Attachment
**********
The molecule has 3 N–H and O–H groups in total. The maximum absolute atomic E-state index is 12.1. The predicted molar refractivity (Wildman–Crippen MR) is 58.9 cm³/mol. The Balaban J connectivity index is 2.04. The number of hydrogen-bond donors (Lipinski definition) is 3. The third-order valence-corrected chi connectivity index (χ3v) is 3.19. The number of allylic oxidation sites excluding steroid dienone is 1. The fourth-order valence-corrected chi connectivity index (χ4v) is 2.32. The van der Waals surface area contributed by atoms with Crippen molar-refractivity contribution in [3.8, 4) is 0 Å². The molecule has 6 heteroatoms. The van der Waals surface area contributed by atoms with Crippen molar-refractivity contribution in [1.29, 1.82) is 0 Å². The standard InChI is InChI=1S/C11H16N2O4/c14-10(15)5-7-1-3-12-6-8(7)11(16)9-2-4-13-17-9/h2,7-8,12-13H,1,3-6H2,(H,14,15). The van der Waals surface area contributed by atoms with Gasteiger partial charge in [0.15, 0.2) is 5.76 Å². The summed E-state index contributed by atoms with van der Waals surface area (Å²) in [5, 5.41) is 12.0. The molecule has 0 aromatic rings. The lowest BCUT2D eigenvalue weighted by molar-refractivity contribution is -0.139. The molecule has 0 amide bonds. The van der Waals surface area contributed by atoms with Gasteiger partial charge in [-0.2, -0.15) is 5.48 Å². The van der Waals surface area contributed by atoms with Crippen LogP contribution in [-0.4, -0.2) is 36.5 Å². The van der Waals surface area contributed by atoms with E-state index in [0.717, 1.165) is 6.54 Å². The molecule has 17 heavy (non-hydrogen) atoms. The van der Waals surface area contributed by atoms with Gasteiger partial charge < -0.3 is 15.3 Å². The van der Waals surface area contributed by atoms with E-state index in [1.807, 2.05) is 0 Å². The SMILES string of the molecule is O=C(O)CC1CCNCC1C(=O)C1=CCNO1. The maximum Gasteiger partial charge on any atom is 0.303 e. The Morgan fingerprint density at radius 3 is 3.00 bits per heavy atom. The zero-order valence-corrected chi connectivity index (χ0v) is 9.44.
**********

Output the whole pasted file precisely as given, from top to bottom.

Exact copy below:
The molecule has 3 N–H and O–H groups in total. The maximum absolute atomic E-state index is 12.1. The predicted molar refractivity (Wildman–Crippen MR) is 58.9 cm³/mol. The Balaban J connectivity index is 2.04. The number of hydrogen-bond donors (Lipinski definition) is 3. The third-order valence-corrected chi connectivity index (χ3v) is 3.19. The number of allylic oxidation sites excluding steroid dienone is 1. The fourth-order valence-corrected chi connectivity index (χ4v) is 2.32. The van der Waals surface area contributed by atoms with Crippen molar-refractivity contribution in [3.8, 4) is 0 Å². The molecule has 6 heteroatoms. The van der Waals surface area contributed by atoms with Crippen molar-refractivity contribution in [1.29, 1.82) is 0 Å². The standard InChI is InChI=1S/C11H16N2O4/c14-10(15)5-7-1-3-12-6-8(7)11(16)9-2-4-13-17-9/h2,7-8,12-13H,1,3-6H2,(H,14,15). The van der Waals surface area contributed by atoms with Gasteiger partial charge in [0.15, 0.2) is 5.76 Å². The summed E-state index contributed by atoms with van der Waals surface area (Å²) in [5, 5.41) is 12.0. The molecule has 0 aromatic rings. The lowest BCUT2D eigenvalue weighted by molar-refractivity contribution is -0.139. The molecule has 0 amide bonds. The van der Waals surface area contributed by atoms with Gasteiger partial charge in [-0.2, -0.15) is 5.48 Å². The van der Waals surface area contributed by atoms with Crippen LogP contribution in [-0.4, -0.2) is 36.5 Å². The van der Waals surface area contributed by atoms with E-state index in [0.717, 1.165) is 6.54 Å². The molecule has 17 heavy (non-hydrogen) atoms. The van der Waals surface area contributed by atoms with Gasteiger partial charge < -0.3 is 15.3 Å². The van der Waals surface area contributed by atoms with E-state index in [1.807, 2.05) is 0 Å². The SMILES string of the molecule is O=C(O)CC1CCNCC1C(=O)C1=CCNO1. The maximum Gasteiger partial charge on any atom is 0.303 e. The Morgan fingerprint density at radius 3 is 3.00 bits per heavy atom. The zero-order valence-corrected chi connectivity index (χ0v) is 9.44.